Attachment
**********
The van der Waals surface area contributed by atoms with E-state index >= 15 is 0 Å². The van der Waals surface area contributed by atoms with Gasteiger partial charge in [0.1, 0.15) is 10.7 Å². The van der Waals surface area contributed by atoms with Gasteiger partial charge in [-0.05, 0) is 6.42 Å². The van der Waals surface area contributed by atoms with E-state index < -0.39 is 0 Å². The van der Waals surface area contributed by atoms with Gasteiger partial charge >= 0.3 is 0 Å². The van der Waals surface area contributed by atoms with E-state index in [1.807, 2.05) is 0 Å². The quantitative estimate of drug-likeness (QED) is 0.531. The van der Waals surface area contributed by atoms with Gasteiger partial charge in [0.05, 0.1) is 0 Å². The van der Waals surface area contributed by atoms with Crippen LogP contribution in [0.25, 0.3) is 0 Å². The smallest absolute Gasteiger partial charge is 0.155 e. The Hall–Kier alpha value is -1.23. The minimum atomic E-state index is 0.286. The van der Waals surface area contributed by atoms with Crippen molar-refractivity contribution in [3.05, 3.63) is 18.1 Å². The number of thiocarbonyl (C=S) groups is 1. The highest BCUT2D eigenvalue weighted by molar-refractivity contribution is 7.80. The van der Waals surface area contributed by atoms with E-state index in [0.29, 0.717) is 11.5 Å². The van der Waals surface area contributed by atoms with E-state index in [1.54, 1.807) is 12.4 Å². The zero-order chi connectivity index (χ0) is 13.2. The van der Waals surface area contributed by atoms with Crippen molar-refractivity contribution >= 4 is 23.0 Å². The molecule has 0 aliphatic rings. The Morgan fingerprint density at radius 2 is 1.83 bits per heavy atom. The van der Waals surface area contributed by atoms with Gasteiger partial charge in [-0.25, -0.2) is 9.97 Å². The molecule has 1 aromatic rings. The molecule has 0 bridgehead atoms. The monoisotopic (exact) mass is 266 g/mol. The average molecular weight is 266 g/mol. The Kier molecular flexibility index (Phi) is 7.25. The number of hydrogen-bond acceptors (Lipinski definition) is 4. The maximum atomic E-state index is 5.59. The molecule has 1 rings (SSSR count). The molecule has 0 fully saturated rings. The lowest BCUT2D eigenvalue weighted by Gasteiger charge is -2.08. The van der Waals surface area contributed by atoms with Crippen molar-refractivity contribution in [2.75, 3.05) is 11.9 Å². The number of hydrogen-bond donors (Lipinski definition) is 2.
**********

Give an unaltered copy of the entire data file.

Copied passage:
The van der Waals surface area contributed by atoms with E-state index >= 15 is 0 Å². The van der Waals surface area contributed by atoms with Gasteiger partial charge in [0.1, 0.15) is 10.7 Å². The van der Waals surface area contributed by atoms with Gasteiger partial charge in [-0.05, 0) is 6.42 Å². The van der Waals surface area contributed by atoms with E-state index < -0.39 is 0 Å². The van der Waals surface area contributed by atoms with Gasteiger partial charge >= 0.3 is 0 Å². The van der Waals surface area contributed by atoms with E-state index in [1.807, 2.05) is 0 Å². The quantitative estimate of drug-likeness (QED) is 0.531. The van der Waals surface area contributed by atoms with Gasteiger partial charge in [0.05, 0.1) is 0 Å². The van der Waals surface area contributed by atoms with Crippen LogP contribution in [0.25, 0.3) is 0 Å². The smallest absolute Gasteiger partial charge is 0.155 e. The Hall–Kier alpha value is -1.23. The minimum atomic E-state index is 0.286. The van der Waals surface area contributed by atoms with Crippen molar-refractivity contribution in [3.05, 3.63) is 18.1 Å². The number of thiocarbonyl (C=S) groups is 1. The highest BCUT2D eigenvalue weighted by molar-refractivity contribution is 7.80. The van der Waals surface area contributed by atoms with E-state index in [0.29, 0.717) is 11.5 Å². The van der Waals surface area contributed by atoms with E-state index in [1.54, 1.807) is 12.4 Å². The zero-order chi connectivity index (χ0) is 13.2. The van der Waals surface area contributed by atoms with Crippen molar-refractivity contribution >= 4 is 23.0 Å². The molecule has 0 aliphatic rings. The Morgan fingerprint density at radius 2 is 1.83 bits per heavy atom. The van der Waals surface area contributed by atoms with Gasteiger partial charge in [-0.25, -0.2) is 9.97 Å². The molecule has 1 aromatic rings. The molecule has 0 bridgehead atoms. The monoisotopic (exact) mass is 266 g/mol. The average molecular weight is 266 g/mol. The Kier molecular flexibility index (Phi) is 7.25. The number of hydrogen-bond acceptors (Lipinski definition) is 4. The maximum atomic E-state index is 5.59. The molecule has 1 rings (SSSR count). The molecule has 0 fully saturated rings. The lowest BCUT2D eigenvalue weighted by Gasteiger charge is -2.08. The van der Waals surface area contributed by atoms with Crippen molar-refractivity contribution in [2.75, 3.05) is 11.9 Å². The number of hydrogen-bond donors (Lipinski definition) is 2.